Every year around this time, I write a post about some books that should be valuable to those who work in the nonprofit and social good sector. Since my colleague , Marion Conway, prepares such a fantastic and focused list of nonprofit book recommendations and there are so many social media book lists, my list is eclectic. I’m also going to give away a copy of one of these books. If you are interested in any of these titles, please leave a comment about why you want to read the book. I’ll pick a winner by Dec. 18th.
1. Little Bets: How Breakthrough Ideas Emerge from Small Discoveries by Peter Sims. I had the honor of keynoting the Social Good Brasil Conference with Peter Sims and had an opportunity to hear his talk about the ideas in his book which resonated. The book is about a concept called “Experimental Innovation” is a process of learning by doing, failing quickly to learn fast, being playful, immersing in a problem, gathering insights, and iterating many small experiments into big breakthroughs. Here’s a recent article in Forbes about the approach and how it is being applied in the nonprofit sector. It is well researched and beautifully written and easy to read and love.
2. Giving with Confidence: A Guide To Savvy Philanthropy by Colburn Wilbur with Fred Setterberg. Colburn Wilbur is the former CEO of the Packard Foundation and before we moved into the new building, I had the great luck of having my desk be near by. I had the chance to chat with him about social media, technology, and giving and hear his wisdom and stories first hand. The book is intended to help donors both big and small give more strategically. My favorite chapter is “Making Generosity Contagious” and the advice about including some “risky” donations into your mix (see the first book above).
3. Giving Back: Discover Your Values and Put Them Into Action Through Volunteering and Donating by Steven P. Ketchpel, Ph.D. This is a practical guidebook and especially useful for those of us who are parents and want to encourage kids to be lifelong givers. It is a good primer to harness what is in your heart and strategically give of your time and or money – and do it as a family.
4. The Power of Infographics: Using Pictures and Connect With Your Audience by Mark Smiciklas. I’ve been obsessing about visual marketing, infographics, and data visualization this past year. This is by far the best practical guide about understanding, creating, and using infographics. It is a like a field guide to infographics, includes lots of useful resources that help you do DYI infographics or find a designer who can create one for you.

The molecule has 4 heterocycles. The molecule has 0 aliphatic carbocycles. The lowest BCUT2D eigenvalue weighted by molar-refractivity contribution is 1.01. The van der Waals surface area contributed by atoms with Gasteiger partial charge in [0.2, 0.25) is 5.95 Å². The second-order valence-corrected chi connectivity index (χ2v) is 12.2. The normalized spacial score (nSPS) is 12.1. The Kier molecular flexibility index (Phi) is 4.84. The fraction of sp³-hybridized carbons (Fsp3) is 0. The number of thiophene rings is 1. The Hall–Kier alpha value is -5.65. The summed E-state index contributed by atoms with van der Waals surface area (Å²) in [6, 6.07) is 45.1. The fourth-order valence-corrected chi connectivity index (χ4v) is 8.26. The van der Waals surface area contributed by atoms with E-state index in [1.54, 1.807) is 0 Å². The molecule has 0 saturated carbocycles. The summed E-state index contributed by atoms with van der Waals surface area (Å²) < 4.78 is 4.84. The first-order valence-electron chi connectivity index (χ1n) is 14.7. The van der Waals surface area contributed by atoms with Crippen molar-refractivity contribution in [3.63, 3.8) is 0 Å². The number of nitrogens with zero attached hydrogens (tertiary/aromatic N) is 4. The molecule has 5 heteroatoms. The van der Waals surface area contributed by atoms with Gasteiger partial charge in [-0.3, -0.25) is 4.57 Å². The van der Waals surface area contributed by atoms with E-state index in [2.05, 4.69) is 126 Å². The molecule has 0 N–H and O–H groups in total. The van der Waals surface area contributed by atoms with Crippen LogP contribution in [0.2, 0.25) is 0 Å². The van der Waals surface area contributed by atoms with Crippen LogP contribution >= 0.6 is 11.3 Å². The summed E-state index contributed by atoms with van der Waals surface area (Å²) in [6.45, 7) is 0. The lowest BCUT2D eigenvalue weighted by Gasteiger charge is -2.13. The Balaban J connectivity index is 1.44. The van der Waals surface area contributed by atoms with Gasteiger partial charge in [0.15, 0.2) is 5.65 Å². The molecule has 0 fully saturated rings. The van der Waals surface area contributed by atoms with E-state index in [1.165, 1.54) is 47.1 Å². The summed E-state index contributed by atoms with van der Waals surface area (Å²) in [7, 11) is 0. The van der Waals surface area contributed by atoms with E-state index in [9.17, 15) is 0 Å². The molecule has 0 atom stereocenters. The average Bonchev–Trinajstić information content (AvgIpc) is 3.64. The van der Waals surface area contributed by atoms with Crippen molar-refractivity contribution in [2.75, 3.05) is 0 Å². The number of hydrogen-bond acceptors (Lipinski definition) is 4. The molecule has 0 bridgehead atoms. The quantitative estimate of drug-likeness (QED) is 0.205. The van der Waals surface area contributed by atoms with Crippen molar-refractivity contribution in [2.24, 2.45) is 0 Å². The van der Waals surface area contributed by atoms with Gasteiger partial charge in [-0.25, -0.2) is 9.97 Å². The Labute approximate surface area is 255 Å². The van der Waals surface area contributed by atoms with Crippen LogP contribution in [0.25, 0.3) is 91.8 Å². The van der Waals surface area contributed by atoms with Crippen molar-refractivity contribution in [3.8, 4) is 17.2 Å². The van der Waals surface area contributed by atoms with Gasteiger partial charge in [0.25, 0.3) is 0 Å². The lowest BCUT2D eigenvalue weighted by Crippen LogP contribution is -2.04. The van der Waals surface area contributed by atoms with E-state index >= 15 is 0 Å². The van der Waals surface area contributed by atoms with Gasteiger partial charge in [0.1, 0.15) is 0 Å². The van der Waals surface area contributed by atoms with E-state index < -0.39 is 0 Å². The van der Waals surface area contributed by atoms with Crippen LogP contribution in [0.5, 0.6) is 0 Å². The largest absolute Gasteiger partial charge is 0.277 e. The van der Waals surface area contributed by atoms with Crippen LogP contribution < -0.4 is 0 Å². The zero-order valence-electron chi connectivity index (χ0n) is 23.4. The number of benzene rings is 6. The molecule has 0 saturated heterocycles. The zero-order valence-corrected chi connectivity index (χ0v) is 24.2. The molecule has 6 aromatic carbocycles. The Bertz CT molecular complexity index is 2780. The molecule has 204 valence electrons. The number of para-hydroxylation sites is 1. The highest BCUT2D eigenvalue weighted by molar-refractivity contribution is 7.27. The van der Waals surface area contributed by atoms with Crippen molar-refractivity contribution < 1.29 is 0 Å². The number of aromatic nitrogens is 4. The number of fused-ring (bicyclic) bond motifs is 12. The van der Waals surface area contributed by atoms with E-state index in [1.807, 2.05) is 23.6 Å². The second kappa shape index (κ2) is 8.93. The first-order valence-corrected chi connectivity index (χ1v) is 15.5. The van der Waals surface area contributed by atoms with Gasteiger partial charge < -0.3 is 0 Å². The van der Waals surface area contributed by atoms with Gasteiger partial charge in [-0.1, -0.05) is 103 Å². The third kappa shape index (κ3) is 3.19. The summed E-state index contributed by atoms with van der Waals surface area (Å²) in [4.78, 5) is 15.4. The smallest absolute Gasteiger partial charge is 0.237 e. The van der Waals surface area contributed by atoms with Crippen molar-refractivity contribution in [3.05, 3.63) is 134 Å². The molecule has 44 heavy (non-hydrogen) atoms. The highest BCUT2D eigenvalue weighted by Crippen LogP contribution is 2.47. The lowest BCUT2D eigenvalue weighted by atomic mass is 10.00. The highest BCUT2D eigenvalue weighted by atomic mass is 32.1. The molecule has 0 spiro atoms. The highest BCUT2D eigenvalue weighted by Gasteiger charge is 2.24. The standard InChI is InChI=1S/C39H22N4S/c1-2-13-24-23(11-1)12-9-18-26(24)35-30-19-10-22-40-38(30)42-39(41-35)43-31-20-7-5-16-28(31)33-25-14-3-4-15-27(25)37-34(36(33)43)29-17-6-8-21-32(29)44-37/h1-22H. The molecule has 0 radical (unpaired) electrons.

5. The Art of Explanation: Making Your Ideas, Products, and Services Easier to Understand by Lee Lefever. If you ever tried to explain social media to someone who might not understand it, you probably pointed them to one of the Common Craft videos. Lee Lefever is the voice behind those videos that explain complex ideas and technology in a way that makes it easy to understand – and with humor and a distinctive style. In this book, Lee shares his best tips and practices.
6. HBR Guide to Persuasive Presentations by Nancy Duarte. I’m a huge fan of Nancy Duarte’s work and her two other books on presenting. This newest one is great desktop reference that gives you lots and lots of practical advice and tips for presenting in a variety of situations. I’m a very experienced presenter – and thought I knew it all. But after reading Nancy’s book, I learned a bunch of new tricks. I’m sure you will too.
7. The Wild Woman’s Guide To Social Media by Mazarine Treyz. This book is written for small business owners, but is also very useful for small nonprofits as well. It is very practical – filled with lots of tips and checklists and templates.
8. APE: Author, Publisher, Entrepreneur: How To Publish a Book by Guy Kawasaki. In 2011 the publisher of one of Guy’s books Enchantment, could not fill an order for 500 ebook copies. Because of this experience, he self-published his next book, What the Plus!, and learned first-hand that self-publishing is a complex, confusing, and idiosyncratic process. With Shawn Welch, a tech wizard, he wrote a book called APE: Author, Publisher, Entrepreneur–How to Publish a Book to help people understand self-publishing. APE’s thesis is powerful yet simple: filling the roles of Author, Publisher and Entrepreneur yields results that rival traditional publishing. He calls this “artisanal publishing”–that is, when writers who love their craft control the publishing process and produce high-quality books.
And, of course, if you are looking for a book on measurement and learning, look no further than “Measuring the Networked Nonprofit.” (Here’s a recent review by a human and there are many more four-legged fans.)
Don’t forget about the book giveaway. Leave a comment and tell me what book you want to read. I’ll pick a winner by next week.